Slave Lake and First Nation Residents Return
The Government of Alberta started allowing Slave Lake’s 7,000 residents back into town on May 27, nearly two weeks after wildfires destroyed 40 percent of it.
This included the Sawridge First Nation, whose residents were permitted to return starting at 8 a.m. along with the people of the Municipal District of Lesser Slave River, according to a government release. Other residents started to return at 1 p.m.
It marked the final stage of a four-phase reentry plan for the community designed to “support a safe and orderly return of evacuees,” the provincial government said. “The [Emergency Operations Centre] has determined it is safe to move forward with this phase, which allows for general re-entry of all residents to homes or temporary accommodation in the region.”
Thousands of residents in and around Slave Lake fled on May 15 and 16 as wildfires swept through town. No lives were lost, hundreds remain homeless, their dwellings in ashes in one of Canada’s worst-ever municipal fires. It took the new police station and town hall, among other buildings, but fast work by volunteer firefighters saved the hospital, according to the Edmonton Journal on May 25.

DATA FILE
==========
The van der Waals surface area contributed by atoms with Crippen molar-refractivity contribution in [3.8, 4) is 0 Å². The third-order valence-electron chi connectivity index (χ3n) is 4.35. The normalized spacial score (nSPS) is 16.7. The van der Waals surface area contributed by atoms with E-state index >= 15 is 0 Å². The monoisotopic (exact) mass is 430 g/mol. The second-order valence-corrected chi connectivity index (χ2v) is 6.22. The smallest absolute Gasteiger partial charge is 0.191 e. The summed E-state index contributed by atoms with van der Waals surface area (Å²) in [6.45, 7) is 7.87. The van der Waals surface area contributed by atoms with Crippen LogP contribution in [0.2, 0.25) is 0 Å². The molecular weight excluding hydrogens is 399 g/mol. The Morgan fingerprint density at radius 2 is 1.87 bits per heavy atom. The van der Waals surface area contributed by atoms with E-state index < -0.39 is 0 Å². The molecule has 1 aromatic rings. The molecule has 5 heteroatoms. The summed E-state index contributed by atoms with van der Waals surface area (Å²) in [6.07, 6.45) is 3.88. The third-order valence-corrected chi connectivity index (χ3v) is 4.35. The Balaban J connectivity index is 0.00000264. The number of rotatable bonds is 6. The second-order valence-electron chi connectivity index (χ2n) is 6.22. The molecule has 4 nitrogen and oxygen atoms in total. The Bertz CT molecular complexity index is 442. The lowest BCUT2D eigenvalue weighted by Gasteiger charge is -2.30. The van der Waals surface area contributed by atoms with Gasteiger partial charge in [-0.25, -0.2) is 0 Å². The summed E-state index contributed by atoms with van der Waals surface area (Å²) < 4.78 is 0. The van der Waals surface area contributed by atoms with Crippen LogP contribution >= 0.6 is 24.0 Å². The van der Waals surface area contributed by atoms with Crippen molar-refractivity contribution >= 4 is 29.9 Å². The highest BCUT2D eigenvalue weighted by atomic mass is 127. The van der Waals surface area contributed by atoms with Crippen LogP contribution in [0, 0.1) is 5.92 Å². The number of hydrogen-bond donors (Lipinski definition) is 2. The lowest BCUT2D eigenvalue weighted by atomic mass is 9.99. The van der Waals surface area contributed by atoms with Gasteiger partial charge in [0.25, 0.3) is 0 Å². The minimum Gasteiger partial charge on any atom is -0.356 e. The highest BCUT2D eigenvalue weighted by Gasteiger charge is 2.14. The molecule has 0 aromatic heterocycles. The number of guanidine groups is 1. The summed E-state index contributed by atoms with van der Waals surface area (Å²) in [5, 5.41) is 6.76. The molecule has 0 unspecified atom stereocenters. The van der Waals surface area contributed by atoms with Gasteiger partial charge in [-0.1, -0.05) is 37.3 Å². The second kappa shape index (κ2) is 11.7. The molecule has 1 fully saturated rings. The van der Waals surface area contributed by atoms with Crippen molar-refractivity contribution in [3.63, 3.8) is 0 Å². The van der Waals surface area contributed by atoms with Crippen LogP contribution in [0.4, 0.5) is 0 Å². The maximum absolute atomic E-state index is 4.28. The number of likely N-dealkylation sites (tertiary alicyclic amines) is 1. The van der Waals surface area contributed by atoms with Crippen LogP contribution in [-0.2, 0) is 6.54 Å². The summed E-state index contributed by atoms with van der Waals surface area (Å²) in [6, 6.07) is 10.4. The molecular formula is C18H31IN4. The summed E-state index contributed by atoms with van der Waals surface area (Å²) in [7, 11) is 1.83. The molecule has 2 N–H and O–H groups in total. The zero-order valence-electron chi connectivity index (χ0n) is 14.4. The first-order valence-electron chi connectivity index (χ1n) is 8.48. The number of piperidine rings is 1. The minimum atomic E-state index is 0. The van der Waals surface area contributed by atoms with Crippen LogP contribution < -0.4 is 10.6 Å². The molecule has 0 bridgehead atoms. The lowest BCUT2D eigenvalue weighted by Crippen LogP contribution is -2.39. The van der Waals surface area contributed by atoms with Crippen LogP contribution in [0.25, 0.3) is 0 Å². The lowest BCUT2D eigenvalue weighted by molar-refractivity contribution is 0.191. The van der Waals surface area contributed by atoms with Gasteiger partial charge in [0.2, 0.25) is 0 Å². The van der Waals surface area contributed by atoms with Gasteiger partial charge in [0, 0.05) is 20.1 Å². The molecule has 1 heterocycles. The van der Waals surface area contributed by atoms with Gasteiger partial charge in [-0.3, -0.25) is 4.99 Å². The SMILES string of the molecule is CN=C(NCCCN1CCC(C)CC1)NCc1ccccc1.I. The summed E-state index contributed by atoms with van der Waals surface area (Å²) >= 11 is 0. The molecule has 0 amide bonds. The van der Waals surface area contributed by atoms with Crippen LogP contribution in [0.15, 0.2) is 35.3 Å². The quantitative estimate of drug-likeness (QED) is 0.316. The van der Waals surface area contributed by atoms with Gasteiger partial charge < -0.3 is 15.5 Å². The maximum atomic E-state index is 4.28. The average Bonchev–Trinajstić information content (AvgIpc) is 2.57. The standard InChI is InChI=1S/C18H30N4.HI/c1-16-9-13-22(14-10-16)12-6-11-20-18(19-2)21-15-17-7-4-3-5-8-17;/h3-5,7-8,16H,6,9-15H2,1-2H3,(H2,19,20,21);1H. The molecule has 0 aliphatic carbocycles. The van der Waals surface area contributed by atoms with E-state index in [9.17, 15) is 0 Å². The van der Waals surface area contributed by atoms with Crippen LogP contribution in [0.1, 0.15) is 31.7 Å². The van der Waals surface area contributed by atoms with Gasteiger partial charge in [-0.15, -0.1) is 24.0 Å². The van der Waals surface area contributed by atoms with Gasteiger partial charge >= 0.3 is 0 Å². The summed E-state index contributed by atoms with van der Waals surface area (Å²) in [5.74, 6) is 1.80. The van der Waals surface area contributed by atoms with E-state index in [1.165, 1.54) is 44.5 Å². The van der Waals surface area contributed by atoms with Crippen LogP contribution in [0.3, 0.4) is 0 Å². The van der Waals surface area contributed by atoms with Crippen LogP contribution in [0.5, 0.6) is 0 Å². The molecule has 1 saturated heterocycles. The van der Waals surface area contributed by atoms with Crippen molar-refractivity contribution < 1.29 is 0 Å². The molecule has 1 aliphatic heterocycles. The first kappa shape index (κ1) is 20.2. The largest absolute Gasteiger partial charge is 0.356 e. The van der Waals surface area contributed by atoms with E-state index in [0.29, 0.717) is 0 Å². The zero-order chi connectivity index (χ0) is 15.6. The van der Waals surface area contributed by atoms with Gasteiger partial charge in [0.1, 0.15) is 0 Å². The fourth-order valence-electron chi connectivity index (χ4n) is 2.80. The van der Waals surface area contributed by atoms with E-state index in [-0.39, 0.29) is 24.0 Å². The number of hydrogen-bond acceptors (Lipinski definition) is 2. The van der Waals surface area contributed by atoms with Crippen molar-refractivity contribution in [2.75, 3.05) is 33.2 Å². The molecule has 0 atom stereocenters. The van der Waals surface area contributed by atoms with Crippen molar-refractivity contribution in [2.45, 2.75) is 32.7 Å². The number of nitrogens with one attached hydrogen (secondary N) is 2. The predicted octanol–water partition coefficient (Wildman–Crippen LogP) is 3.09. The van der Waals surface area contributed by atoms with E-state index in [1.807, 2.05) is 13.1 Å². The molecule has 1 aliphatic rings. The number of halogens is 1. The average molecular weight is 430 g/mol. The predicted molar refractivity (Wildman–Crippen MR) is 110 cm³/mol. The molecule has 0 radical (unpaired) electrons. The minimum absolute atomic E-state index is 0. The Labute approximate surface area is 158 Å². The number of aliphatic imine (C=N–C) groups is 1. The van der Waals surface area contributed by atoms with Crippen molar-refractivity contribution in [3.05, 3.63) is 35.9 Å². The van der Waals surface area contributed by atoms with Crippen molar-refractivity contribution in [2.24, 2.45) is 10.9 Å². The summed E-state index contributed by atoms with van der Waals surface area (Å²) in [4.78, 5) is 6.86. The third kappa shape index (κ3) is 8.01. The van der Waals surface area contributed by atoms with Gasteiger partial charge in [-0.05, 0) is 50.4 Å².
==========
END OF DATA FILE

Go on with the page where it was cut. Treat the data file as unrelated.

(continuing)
Meanwhile, at least one First Nations chief felt the oil sands were favored during the fires.
"They're focusing all their attention on the oilsands area," Chief Allan Adam told the newspaper Fort McMurray Today on May 18. "In my view it seems like the town of Slave Lake and the northern part of Alberta were sacrificed in order to protect the oilsands.”
First Nations communities also felt out of the loop when it came to evacuation instructions, reported iNews 880, though everyone in the area had to leave on short notice. Chief Jim Badger of Sucker Creek First Nation told the station that most of the fire warnings came via word of mouth rather than any official notification. He heard it in a cell phone call from a friend, he said, which was how most of his fellow First Nations citizens found out.
The Sucker Creek community was spared and has opened its community to evacuees, he said.
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